SPOTLIGHT: LESLIE CHEUNG
Depressed for 20 long years
EVEN as Leslie Cheung's friends, fans and perfect strangers wonder why he took his life, reports reveal that he might have been suffering from depression for 20 years. China's Sina news website said yesterday that the Hongkong actor-singer mentioned his condition as early as 1987, while writing his autobiography. In it, he said: 'I remember that a few years earlier, each time I met my friends, they would ask me why I was unhappy. I think I could be suffering from depression. The cause of my ailment is my dissatisfaction with myself, my dissatisfaction with others, and even more dissatisfaction with the world.' Sina said the root of his depression extended back to the late 1970s and the early 1980s, when neither his work nor his love life was going well.
His boyfriend, Tong Hock Tak, also believed he was depressed. The former banker, whose eyes were swollen from crying, stood at the door of his apartment on Wednesday morning and gave an impromptu news conference to the Hongkong media. He said: 'Our relationship of more than 10 years has been good all along. There's never been a third party. I've never changed towards him. I knew he was depressed. I spent a lot of time with him, counselling him'.
'Cheung might have killed himself because of 'career hindrances', he said. He added: 'There're many things, it's complicated. I know why but I will not tell. Let's see if his family wants to tell. We'll give the fans and the public an explanation later.'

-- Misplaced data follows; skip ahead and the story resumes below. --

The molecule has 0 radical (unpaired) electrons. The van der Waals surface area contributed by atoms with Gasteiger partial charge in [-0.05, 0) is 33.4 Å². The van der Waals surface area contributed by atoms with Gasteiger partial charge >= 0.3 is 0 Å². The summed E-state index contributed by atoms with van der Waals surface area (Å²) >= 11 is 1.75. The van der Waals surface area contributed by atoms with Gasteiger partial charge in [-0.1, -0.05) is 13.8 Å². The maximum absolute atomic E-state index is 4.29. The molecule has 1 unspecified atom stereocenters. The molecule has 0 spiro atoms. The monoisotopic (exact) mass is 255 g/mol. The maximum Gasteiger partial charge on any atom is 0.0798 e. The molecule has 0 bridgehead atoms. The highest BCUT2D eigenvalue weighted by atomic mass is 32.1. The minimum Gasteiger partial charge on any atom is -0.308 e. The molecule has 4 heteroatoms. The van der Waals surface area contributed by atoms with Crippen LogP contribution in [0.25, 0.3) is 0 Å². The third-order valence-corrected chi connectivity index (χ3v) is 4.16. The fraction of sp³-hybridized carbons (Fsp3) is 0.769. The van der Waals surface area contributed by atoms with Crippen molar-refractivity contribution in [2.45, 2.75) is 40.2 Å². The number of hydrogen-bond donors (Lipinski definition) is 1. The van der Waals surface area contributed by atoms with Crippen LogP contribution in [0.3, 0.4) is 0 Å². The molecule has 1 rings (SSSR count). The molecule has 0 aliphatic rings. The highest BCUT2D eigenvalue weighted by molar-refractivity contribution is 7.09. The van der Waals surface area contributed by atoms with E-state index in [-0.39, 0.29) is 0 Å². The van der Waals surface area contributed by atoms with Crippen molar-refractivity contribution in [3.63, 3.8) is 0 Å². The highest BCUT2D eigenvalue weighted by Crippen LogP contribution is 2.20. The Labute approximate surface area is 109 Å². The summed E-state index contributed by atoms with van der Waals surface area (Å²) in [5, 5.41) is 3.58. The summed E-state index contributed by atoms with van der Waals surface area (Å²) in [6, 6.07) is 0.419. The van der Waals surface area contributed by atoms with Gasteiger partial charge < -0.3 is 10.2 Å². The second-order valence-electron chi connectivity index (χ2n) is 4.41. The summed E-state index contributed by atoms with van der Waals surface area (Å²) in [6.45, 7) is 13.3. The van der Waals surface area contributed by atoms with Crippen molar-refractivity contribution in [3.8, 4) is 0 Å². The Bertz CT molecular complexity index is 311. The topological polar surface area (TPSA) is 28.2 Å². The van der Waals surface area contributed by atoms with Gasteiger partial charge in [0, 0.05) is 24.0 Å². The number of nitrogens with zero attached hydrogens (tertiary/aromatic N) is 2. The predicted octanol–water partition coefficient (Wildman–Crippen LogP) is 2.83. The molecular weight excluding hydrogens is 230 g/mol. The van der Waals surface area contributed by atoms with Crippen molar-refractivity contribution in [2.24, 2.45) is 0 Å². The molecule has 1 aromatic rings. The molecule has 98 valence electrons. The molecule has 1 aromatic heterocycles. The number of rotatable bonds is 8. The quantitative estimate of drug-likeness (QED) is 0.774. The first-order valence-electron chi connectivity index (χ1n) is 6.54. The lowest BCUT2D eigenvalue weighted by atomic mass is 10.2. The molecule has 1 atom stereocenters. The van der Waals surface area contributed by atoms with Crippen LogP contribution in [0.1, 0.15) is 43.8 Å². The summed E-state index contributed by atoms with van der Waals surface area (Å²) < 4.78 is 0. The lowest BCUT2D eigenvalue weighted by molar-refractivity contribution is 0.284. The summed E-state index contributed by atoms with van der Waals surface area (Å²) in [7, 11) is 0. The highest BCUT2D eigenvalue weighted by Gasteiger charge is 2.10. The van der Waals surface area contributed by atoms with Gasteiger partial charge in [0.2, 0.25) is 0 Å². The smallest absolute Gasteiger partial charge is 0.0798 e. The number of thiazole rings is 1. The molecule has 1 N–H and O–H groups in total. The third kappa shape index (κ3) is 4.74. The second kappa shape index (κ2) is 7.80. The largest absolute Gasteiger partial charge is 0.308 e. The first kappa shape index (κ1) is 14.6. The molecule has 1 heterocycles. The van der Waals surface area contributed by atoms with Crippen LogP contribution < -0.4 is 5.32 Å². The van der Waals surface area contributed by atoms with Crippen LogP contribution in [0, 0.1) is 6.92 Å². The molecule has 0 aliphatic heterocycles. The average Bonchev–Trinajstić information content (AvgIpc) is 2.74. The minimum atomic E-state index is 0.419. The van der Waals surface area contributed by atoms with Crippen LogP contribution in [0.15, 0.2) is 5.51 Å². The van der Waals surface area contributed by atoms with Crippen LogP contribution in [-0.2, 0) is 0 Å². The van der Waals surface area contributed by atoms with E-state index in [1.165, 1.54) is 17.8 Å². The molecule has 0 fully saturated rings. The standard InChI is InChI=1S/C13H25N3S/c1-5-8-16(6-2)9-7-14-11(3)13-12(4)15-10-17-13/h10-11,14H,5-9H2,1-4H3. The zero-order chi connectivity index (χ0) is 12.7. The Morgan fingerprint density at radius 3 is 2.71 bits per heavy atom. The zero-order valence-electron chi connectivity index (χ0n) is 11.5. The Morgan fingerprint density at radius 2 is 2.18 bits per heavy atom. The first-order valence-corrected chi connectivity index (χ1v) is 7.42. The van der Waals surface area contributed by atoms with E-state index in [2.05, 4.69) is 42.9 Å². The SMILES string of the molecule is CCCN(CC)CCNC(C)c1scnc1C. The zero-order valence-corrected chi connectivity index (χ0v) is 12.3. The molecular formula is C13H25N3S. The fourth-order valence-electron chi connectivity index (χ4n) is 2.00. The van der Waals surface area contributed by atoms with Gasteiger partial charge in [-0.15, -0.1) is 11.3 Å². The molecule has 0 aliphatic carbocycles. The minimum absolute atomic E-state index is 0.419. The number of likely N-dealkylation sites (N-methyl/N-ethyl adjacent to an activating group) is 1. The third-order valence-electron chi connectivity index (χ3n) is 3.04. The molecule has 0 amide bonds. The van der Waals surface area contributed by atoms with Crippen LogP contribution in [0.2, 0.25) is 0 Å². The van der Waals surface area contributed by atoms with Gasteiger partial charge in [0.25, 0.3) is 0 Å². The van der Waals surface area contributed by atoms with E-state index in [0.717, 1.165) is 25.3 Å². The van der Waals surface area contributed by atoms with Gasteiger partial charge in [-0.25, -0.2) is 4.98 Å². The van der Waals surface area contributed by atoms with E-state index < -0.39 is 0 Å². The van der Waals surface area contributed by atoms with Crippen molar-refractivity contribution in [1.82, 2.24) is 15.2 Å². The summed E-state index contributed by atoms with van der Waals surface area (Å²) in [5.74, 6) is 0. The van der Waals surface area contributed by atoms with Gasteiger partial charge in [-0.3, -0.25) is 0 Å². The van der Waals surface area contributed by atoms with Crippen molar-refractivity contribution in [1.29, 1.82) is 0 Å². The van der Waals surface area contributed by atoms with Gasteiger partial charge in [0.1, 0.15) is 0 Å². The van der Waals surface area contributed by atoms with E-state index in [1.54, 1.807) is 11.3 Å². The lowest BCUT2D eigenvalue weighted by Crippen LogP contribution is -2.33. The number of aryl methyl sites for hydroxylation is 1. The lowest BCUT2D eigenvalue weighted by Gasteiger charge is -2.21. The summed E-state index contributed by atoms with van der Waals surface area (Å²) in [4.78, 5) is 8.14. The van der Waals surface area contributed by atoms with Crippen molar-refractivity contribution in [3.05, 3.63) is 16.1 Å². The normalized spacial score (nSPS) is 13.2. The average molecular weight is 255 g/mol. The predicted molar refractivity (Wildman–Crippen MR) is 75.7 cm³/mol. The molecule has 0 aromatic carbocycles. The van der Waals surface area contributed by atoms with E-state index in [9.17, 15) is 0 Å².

Apple Daily said Cheung, who was worth at least HK$300 million (S$67.5 million), wrote a will late last year, after an unsuccessful bid to take his life by swallowing sleeping pills. He was said to have willed most of his property to Tong, who made him richer through the years by making wise investments in real estate and funds. Cheung's assets included three cars and a HK$2 million holiday home in Chiangmai, Thailand. He kept his relationship with Tong secret for years, United Daily News said, to protect the latter's banking career. Cheung was said to have gone public with his romance only after Tong gave up his job for love.
During the conference on Wednesday, Tong also blasted newspapers for making up reports that other men had come between Cheung and himself. Turning to a man beside him, he said: 'Even my driver of more than 10 years here - you snap two photographs of us together and say he is my boyfriend, taking me out.'
Yesterday, Tong took out an obituary, using a line from Cheung's song, Who Sympathises: 'Quiet night, who sympathises?' The last line of the obituary read: 'Bosom friend Tong Hock Tak bids a teary farewell.' Reports said Cheung's family is applying for him to be exempted from an autopsy. The wake will be on Monday and the cremation on Tuesday. Cheung's peers, like singer Karen Mok and band Beyond, cancelled news conferences on Wednesday, out of respect. But Hongkong Film Awards organisers announced that they would press on with the event on Sunday and added that as yet, there was no plan to give Cheung a posthumous achievement award.
THE FINAL HOURS
March 31, 4 pm to April 1, dawn: Cheung played mahjong with showbiz friends, including singer Eliza Chan.
10 am: Left for lunch date with designer friend, Mok Wah Ping, and made a date with boyfriend Tong Hock Tak to play badminton in the afternoon.
11 am: Drove to meet Mok. At lunch, appeared concerned about Sars and asked Mok to wear a mask, too.